Ultima Ratio has an even more ambitious goal than five years ago: to shorten the average time for decision preparation by 90%. In addition to cutting arbitrator fees, the algorithm is expected to make decisions more uniform. The verdicts “will be in line with other verdicts issued in similar cases," according to Szczepanek, which means the system will feed on previous cases like any other AI-powered system. This can lead to the replication of biases.

Marcin Gorski believes that automating the drafting of opinions carries certain risks.The algorithm is meant to interpret my thoughts, while the reasoning behind a particular decision should be based on my sole reasoning and not that of the algorithm's,” he argues.

Gorski notes that there is a problem with work overload for judges in Poland: Some judges handle up to 600 cases annually, meaning they deal with an average of three cases a day, he says. Judges resort to automation to cope with such a workload, regardless of whether it's the best solution. 

Blind automation

Another Polish company, ENOIK, launched an arbitration court based on Artificial Intelligence in early 2024. The company received 6.4 million złoty (about 1.5 million euro) in 2014 from support EU funds, with a total investment cost of 8.4 million złoty (about 2 million euro at the time).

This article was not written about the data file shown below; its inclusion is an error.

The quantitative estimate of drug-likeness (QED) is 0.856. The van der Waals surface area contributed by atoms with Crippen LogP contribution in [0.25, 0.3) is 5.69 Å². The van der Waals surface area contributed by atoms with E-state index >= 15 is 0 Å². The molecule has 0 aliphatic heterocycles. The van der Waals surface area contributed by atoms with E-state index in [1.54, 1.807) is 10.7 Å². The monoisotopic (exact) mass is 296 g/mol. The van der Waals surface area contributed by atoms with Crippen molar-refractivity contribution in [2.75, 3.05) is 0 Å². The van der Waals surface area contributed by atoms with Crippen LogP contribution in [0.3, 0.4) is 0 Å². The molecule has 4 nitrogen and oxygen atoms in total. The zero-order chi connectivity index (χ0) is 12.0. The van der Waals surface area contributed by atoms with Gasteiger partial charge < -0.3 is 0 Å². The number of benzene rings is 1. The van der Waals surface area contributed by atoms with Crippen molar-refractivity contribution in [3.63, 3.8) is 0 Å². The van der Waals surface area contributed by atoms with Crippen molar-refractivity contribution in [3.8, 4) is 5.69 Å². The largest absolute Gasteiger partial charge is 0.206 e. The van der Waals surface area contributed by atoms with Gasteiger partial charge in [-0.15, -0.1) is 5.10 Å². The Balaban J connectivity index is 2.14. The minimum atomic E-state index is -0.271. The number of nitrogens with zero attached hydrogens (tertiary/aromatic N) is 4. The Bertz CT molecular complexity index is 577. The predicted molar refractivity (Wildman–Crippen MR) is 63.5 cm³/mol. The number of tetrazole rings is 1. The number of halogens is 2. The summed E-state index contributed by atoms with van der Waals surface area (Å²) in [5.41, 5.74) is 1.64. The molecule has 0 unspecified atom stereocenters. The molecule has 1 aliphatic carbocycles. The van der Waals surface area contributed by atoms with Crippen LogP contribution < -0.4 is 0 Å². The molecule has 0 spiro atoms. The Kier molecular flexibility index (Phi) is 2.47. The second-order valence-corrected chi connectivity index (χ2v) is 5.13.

The court's website states that, after evidentiary proceedings, the system suggests a preliminary resolution to the arbitrator. The algorithm bases its decision on knowledge acquired on a sample of over half a million cases resolved by common courts. The arbitrator then has the chance to assess both the facts of the case and the algorithm analysis before issuing a judgment of the case.

Anna Cybulko, PhD and expert on Gender Equality Law at the European Equality Law Network, argues that humans often refrain from interfering with the results generated by algorithms due to the so-called overconfidence effect in AI tools: “We tend to use the given data as the binding data.” A second issue stemmed from the difficulty of verifying the automated systems' output, she says.

The ENOIK court puts pressure on arbitrators by promising that algorithmic support will be able to ensure the resolution of legal disputes within 40 working hours. "If a person has to work twice as fast or four times as fast as normally based on the results of the system, then this person cannot be held accountable for his or her work," she says.